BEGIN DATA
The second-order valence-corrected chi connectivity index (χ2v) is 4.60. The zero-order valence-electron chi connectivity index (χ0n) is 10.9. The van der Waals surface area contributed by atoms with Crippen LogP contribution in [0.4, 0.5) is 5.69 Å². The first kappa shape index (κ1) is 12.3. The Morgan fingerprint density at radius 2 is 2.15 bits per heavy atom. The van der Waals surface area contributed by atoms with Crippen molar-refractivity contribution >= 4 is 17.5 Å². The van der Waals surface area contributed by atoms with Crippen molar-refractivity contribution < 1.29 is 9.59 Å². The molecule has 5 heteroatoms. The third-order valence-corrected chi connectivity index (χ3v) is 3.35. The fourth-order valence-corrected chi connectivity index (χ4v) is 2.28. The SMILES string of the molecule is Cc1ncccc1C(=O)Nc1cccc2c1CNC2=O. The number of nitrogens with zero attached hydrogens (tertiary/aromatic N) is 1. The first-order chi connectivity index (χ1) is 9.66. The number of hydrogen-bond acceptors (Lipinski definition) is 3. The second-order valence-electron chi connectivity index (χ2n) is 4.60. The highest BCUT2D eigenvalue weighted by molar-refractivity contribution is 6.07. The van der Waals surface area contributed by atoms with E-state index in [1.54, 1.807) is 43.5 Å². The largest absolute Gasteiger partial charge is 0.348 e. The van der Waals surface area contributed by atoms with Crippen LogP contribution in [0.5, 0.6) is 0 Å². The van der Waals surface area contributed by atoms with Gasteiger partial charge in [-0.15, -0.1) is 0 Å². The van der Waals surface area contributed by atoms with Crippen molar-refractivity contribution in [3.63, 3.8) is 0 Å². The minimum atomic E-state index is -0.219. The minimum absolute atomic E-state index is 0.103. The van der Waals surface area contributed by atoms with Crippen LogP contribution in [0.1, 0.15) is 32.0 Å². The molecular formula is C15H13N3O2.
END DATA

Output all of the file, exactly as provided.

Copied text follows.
The second-order valence-corrected chi connectivity index (χ2v) is 4.60. The zero-order valence-electron chi connectivity index (χ0n) is 10.9. The van der Waals surface area contributed by atoms with Crippen LogP contribution in [0.4, 0.5) is 5.69 Å². The first kappa shape index (κ1) is 12.3. The Morgan fingerprint density at radius 2 is 2.15 bits per heavy atom. The van der Waals surface area contributed by atoms with Crippen molar-refractivity contribution >= 4 is 17.5 Å². The van der Waals surface area contributed by atoms with Crippen molar-refractivity contribution < 1.29 is 9.59 Å². The molecule has 5 heteroatoms. The third-order valence-corrected chi connectivity index (χ3v) is 3.35. The fourth-order valence-corrected chi connectivity index (χ4v) is 2.28. The SMILES string of the molecule is Cc1ncccc1C(=O)Nc1cccc2c1CNC2=O. The number of nitrogens with zero attached hydrogens (tertiary/aromatic N) is 1. The first-order chi connectivity index (χ1) is 9.66. The number of hydrogen-bond acceptors (Lipinski definition) is 3. The second-order valence-electron chi connectivity index (χ2n) is 4.60. The highest BCUT2D eigenvalue weighted by molar-refractivity contribution is 6.07. The van der Waals surface area contributed by atoms with E-state index in [1.54, 1.807) is 43.5 Å². The largest absolute Gasteiger partial charge is 0.348 e. The van der Waals surface area contributed by atoms with Crippen LogP contribution in [0.5, 0.6) is 0 Å². The van der Waals surface area contributed by atoms with Gasteiger partial charge in [-0.15, -0.1) is 0 Å². The van der Waals surface area contributed by atoms with Crippen molar-refractivity contribution in [3.63, 3.8) is 0 Å². The minimum atomic E-state index is -0.219. The minimum absolute atomic E-state index is 0.103. The van der Waals surface area contributed by atoms with Crippen LogP contribution in [0.1, 0.15) is 32.0 Å². The molecular formula is C15H13N3O2.